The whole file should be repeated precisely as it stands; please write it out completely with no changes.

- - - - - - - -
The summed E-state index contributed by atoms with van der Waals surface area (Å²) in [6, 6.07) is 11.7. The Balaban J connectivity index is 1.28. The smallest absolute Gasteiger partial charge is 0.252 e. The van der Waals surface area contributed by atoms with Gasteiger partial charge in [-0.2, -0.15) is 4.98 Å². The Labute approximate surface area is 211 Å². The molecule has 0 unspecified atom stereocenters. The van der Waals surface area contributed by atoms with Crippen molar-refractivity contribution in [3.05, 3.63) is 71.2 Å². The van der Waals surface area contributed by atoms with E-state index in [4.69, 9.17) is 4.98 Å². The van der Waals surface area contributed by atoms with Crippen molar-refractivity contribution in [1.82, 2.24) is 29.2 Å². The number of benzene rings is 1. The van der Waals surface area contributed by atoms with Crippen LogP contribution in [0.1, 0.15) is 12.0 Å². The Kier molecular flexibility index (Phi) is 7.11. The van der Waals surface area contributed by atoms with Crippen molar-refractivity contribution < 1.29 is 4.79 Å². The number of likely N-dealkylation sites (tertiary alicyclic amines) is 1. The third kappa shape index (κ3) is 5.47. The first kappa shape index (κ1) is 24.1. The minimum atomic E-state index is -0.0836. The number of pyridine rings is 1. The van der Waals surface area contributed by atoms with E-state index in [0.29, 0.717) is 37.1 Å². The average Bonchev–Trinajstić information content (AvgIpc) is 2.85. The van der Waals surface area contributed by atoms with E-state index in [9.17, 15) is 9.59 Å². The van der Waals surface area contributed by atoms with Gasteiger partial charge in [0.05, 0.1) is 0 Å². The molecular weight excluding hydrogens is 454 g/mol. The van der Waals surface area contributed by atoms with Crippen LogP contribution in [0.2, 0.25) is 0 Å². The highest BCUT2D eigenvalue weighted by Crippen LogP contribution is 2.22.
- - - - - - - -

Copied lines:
The summed E-state index contributed by atoms with van der Waals surface area (Å²) in [6, 6.07) is 11.7. The Balaban J connectivity index is 1.28. The smallest absolute Gasteiger partial charge is 0.252 e. The van der Waals surface area contributed by atoms with Gasteiger partial charge in [-0.2, -0.15) is 4.98 Å². The Labute approximate surface area is 211 Å². The molecule has 0 unspecified atom stereocenters. The van der Waals surface area contributed by atoms with Crippen molar-refractivity contribution in [3.05, 3.63) is 71.2 Å². The van der Waals surface area contributed by atoms with E-state index in [4.69, 9.17) is 4.98 Å². The van der Waals surface area contributed by atoms with Crippen molar-refractivity contribution in [1.82, 2.24) is 29.2 Å². The number of benzene rings is 1. The van der Waals surface area contributed by atoms with Crippen LogP contribution in [0.1, 0.15) is 12.0 Å². The Kier molecular flexibility index (Phi) is 7.11. The van der Waals surface area contributed by atoms with Crippen molar-refractivity contribution < 1.29 is 4.79 Å². The number of likely N-dealkylation sites (tertiary alicyclic amines) is 1. The third kappa shape index (κ3) is 5.47. The first kappa shape index (κ1) is 24.1. The minimum atomic E-state index is -0.0836. The number of pyridine rings is 1. The van der Waals surface area contributed by atoms with E-state index in [0.29, 0.717) is 37.1 Å². The average Bonchev–Trinajstić information content (AvgIpc) is 2.85. The van der Waals surface area contributed by atoms with E-state index in [9.17, 15) is 9.59 Å². The van der Waals surface area contributed by atoms with Gasteiger partial charge in [0.05, 0.1) is 0 Å². The molecular weight excluding hydrogens is 454 g/mol. The van der Waals surface area contributed by atoms with Crippen LogP contribution in [0.2, 0.25) is 0 Å². The highest BCUT2D eigenvalue weighted by Crippen LogP contribution is 2.22.